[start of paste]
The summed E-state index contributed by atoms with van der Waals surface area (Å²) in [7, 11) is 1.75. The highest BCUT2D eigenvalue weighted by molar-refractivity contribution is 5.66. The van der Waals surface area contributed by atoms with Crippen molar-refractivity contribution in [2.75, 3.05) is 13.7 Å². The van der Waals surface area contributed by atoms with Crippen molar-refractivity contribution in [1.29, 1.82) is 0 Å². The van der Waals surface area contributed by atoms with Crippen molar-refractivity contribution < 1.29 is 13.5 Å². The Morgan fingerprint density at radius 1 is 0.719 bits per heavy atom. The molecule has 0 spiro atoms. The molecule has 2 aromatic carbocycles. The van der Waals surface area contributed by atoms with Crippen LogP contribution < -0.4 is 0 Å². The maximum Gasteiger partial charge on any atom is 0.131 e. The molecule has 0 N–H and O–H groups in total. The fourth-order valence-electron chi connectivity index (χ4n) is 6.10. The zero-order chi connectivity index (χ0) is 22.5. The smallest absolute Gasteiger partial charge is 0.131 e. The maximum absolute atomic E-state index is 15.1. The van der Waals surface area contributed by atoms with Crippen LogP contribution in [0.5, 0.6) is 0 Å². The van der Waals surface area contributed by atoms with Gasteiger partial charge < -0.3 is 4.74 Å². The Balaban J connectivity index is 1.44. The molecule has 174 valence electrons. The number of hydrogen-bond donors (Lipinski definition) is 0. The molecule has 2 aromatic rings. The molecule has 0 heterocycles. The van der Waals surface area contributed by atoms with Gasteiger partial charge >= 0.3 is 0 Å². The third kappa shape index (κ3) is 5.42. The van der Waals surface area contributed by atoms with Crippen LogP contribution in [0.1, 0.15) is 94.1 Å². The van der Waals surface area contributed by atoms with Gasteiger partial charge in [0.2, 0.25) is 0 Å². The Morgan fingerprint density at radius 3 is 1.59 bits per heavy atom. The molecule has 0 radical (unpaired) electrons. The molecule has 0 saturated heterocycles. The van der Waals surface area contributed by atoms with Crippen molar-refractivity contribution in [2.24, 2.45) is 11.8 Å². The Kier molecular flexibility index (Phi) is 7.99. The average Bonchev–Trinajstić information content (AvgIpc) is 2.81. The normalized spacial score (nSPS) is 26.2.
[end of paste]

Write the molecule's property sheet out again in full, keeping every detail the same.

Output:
The summed E-state index contributed by atoms with van der Waals surface area (Å²) in [7, 11) is 1.75. The highest BCUT2D eigenvalue weighted by molar-refractivity contribution is 5.66. The van der Waals surface area contributed by atoms with Crippen molar-refractivity contribution in [2.75, 3.05) is 13.7 Å². The van der Waals surface area contributed by atoms with Crippen molar-refractivity contribution in [1.29, 1.82) is 0 Å². The van der Waals surface area contributed by atoms with Crippen molar-refractivity contribution < 1.29 is 13.5 Å². The Morgan fingerprint density at radius 1 is 0.719 bits per heavy atom. The molecule has 0 spiro atoms. The molecule has 2 aromatic carbocycles. The van der Waals surface area contributed by atoms with Crippen LogP contribution < -0.4 is 0 Å². The maximum Gasteiger partial charge on any atom is 0.131 e. The molecule has 0 N–H and O–H groups in total. The fourth-order valence-electron chi connectivity index (χ4n) is 6.10. The zero-order chi connectivity index (χ0) is 22.5. The smallest absolute Gasteiger partial charge is 0.131 e. The maximum absolute atomic E-state index is 15.1. The van der Waals surface area contributed by atoms with Crippen LogP contribution in [0.5, 0.6) is 0 Å². The van der Waals surface area contributed by atoms with Gasteiger partial charge < -0.3 is 4.74 Å². The Balaban J connectivity index is 1.44. The molecule has 174 valence electrons. The number of hydrogen-bond donors (Lipinski definition) is 0. The molecule has 2 aromatic rings. The molecule has 0 heterocycles. The van der Waals surface area contributed by atoms with Gasteiger partial charge >= 0.3 is 0 Å². The third kappa shape index (κ3) is 5.42. The van der Waals surface area contributed by atoms with Crippen LogP contribution in [0.1, 0.15) is 94.1 Å². The van der Waals surface area contributed by atoms with Gasteiger partial charge in [0.2, 0.25) is 0 Å². The Morgan fingerprint density at radius 3 is 1.59 bits per heavy atom. The molecule has 0 radical (unpaired) electrons. The molecule has 0 saturated heterocycles. The van der Waals surface area contributed by atoms with Crippen molar-refractivity contribution in [2.24, 2.45) is 11.8 Å². The Kier molecular flexibility index (Phi) is 7.99. The average Bonchev–Trinajstić information content (AvgIpc) is 2.81. The normalized spacial score (nSPS) is 26.2.